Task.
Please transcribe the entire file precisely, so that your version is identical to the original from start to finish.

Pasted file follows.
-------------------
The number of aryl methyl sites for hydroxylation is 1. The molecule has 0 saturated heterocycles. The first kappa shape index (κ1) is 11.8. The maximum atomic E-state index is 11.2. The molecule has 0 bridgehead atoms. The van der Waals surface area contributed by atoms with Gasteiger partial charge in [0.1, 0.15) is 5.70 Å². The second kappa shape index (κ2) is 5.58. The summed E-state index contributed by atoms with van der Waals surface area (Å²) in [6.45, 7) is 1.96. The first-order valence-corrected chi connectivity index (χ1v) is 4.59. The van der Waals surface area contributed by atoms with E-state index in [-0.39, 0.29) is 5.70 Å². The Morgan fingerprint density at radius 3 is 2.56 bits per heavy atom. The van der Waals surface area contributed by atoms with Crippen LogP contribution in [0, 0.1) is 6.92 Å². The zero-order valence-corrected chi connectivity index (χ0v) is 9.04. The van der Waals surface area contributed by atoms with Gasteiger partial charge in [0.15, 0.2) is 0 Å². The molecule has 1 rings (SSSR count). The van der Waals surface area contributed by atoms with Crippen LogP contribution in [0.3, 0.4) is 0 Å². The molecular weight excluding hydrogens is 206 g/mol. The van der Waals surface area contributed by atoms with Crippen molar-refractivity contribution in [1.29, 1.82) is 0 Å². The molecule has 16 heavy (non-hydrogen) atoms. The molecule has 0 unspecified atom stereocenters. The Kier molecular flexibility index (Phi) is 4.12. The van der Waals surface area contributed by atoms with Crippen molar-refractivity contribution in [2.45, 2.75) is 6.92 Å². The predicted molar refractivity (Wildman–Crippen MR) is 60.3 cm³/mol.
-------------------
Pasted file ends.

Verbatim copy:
The number of aryl methyl sites for hydroxylation is 1. The molecule has 0 saturated heterocycles. The first kappa shape index (κ1) is 11.8. The maximum atomic E-state index is 11.2. The molecule has 0 bridgehead atoms. The van der Waals surface area contributed by atoms with Gasteiger partial charge in [0.1, 0.15) is 5.70 Å². The second kappa shape index (κ2) is 5.58. The summed E-state index contributed by atoms with van der Waals surface area (Å²) in [6.45, 7) is 1.96. The first-order valence-corrected chi connectivity index (χ1v) is 4.59. The van der Waals surface area contributed by atoms with E-state index in [-0.39, 0.29) is 5.70 Å². The Morgan fingerprint density at radius 3 is 2.56 bits per heavy atom. The van der Waals surface area contributed by atoms with Crippen LogP contribution in [0, 0.1) is 6.92 Å². The zero-order valence-corrected chi connectivity index (χ0v) is 9.04. The van der Waals surface area contributed by atoms with Gasteiger partial charge in [0.15, 0.2) is 0 Å². The molecule has 1 rings (SSSR count). The van der Waals surface area contributed by atoms with Crippen LogP contribution in [0.3, 0.4) is 0 Å². The molecular weight excluding hydrogens is 206 g/mol. The van der Waals surface area contributed by atoms with Crippen molar-refractivity contribution in [1.29, 1.82) is 0 Å². The molecule has 16 heavy (non-hydrogen) atoms. The molecule has 0 unspecified atom stereocenters. The Kier molecular flexibility index (Phi) is 4.12. The van der Waals surface area contributed by atoms with Crippen molar-refractivity contribution in [2.45, 2.75) is 6.92 Å². The predicted molar refractivity (Wildman–Crippen MR) is 60.3 cm³/mol.